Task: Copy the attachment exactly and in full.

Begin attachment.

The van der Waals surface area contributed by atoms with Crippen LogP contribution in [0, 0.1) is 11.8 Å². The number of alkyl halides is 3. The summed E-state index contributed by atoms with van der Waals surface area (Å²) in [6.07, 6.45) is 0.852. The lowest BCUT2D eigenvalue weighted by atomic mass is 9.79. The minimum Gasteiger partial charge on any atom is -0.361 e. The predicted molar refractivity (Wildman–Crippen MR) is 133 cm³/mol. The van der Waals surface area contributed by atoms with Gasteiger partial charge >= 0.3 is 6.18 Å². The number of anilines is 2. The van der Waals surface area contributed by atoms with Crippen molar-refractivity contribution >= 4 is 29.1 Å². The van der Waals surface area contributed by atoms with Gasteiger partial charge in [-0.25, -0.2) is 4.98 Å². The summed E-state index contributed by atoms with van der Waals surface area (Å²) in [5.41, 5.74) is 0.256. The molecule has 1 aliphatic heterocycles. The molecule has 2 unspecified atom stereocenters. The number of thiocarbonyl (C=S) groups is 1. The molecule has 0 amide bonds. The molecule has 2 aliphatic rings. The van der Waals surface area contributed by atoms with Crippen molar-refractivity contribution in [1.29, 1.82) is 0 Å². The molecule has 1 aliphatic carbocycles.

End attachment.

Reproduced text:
The van der Waals surface area contributed by atoms with Crippen LogP contribution in [0, 0.1) is 11.8 Å². The number of alkyl halides is 3. The summed E-state index contributed by atoms with van der Waals surface area (Å²) in [6.07, 6.45) is 0.852. The lowest BCUT2D eigenvalue weighted by atomic mass is 9.79. The minimum Gasteiger partial charge on any atom is -0.361 e. The predicted molar refractivity (Wildman–Crippen MR) is 133 cm³/mol. The van der Waals surface area contributed by atoms with Gasteiger partial charge >= 0.3 is 6.18 Å². The number of anilines is 2. The van der Waals surface area contributed by atoms with Crippen molar-refractivity contribution >= 4 is 29.1 Å². The van der Waals surface area contributed by atoms with Gasteiger partial charge in [-0.25, -0.2) is 4.98 Å². The summed E-state index contributed by atoms with van der Waals surface area (Å²) in [5.41, 5.74) is 0.256. The molecule has 1 aliphatic heterocycles. The molecule has 2 unspecified atom stereocenters. The number of thiocarbonyl (C=S) groups is 1. The molecule has 0 amide bonds. The molecule has 2 aliphatic rings. The van der Waals surface area contributed by atoms with Crippen molar-refractivity contribution in [1.29, 1.82) is 0 Å². The molecule has 1 aliphatic carbocycles.